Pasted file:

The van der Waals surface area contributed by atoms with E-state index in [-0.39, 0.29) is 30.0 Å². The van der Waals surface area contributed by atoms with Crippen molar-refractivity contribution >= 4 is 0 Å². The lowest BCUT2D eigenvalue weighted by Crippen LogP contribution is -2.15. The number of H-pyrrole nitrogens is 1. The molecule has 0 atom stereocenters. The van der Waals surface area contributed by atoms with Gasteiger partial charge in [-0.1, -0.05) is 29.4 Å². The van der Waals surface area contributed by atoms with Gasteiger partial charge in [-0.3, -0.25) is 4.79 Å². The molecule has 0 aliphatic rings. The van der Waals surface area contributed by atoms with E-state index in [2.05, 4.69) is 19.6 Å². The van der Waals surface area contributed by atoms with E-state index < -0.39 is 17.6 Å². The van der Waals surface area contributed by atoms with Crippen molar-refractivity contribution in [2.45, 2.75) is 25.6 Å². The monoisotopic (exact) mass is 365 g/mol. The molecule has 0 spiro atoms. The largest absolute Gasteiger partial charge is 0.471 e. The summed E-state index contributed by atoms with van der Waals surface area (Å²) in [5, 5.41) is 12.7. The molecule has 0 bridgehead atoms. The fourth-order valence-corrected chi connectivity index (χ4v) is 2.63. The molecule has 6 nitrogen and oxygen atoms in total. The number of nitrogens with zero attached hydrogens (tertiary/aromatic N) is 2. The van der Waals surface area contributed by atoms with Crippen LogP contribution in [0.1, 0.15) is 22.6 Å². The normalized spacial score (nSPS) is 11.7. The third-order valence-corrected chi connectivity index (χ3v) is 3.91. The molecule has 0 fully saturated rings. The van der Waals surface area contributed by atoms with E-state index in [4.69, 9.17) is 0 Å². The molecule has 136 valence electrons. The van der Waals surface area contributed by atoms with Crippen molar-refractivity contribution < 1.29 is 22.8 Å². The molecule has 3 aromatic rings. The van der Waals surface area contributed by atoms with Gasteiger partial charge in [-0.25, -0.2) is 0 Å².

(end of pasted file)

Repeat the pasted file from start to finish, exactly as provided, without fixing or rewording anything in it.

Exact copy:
The van der Waals surface area contributed by atoms with E-state index in [-0.39, 0.29) is 30.0 Å². The van der Waals surface area contributed by atoms with Crippen molar-refractivity contribution >= 4 is 0 Å². The lowest BCUT2D eigenvalue weighted by Crippen LogP contribution is -2.15. The number of H-pyrrole nitrogens is 1. The molecule has 0 atom stereocenters. The van der Waals surface area contributed by atoms with Gasteiger partial charge in [-0.1, -0.05) is 29.4 Å². The van der Waals surface area contributed by atoms with Gasteiger partial charge in [-0.3, -0.25) is 4.79 Å². The molecule has 0 aliphatic rings. The van der Waals surface area contributed by atoms with E-state index in [2.05, 4.69) is 19.6 Å². The van der Waals surface area contributed by atoms with E-state index < -0.39 is 17.6 Å². The van der Waals surface area contributed by atoms with Crippen molar-refractivity contribution in [2.45, 2.75) is 25.6 Å². The monoisotopic (exact) mass is 365 g/mol. The molecule has 0 spiro atoms. The largest absolute Gasteiger partial charge is 0.471 e. The summed E-state index contributed by atoms with van der Waals surface area (Å²) in [5, 5.41) is 12.7. The molecule has 0 bridgehead atoms. The fourth-order valence-corrected chi connectivity index (χ4v) is 2.63. The molecule has 6 nitrogen and oxygen atoms in total. The number of nitrogens with zero attached hydrogens (tertiary/aromatic N) is 2. The van der Waals surface area contributed by atoms with Crippen LogP contribution in [0.1, 0.15) is 22.6 Å². The normalized spacial score (nSPS) is 11.7. The third-order valence-corrected chi connectivity index (χ3v) is 3.91. The molecule has 0 fully saturated rings. The van der Waals surface area contributed by atoms with E-state index in [4.69, 9.17) is 0 Å². The molecule has 136 valence electrons. The van der Waals surface area contributed by atoms with Crippen molar-refractivity contribution < 1.29 is 22.8 Å². The molecule has 3 aromatic rings. The van der Waals surface area contributed by atoms with Gasteiger partial charge in [-0.25, -0.2) is 0 Å².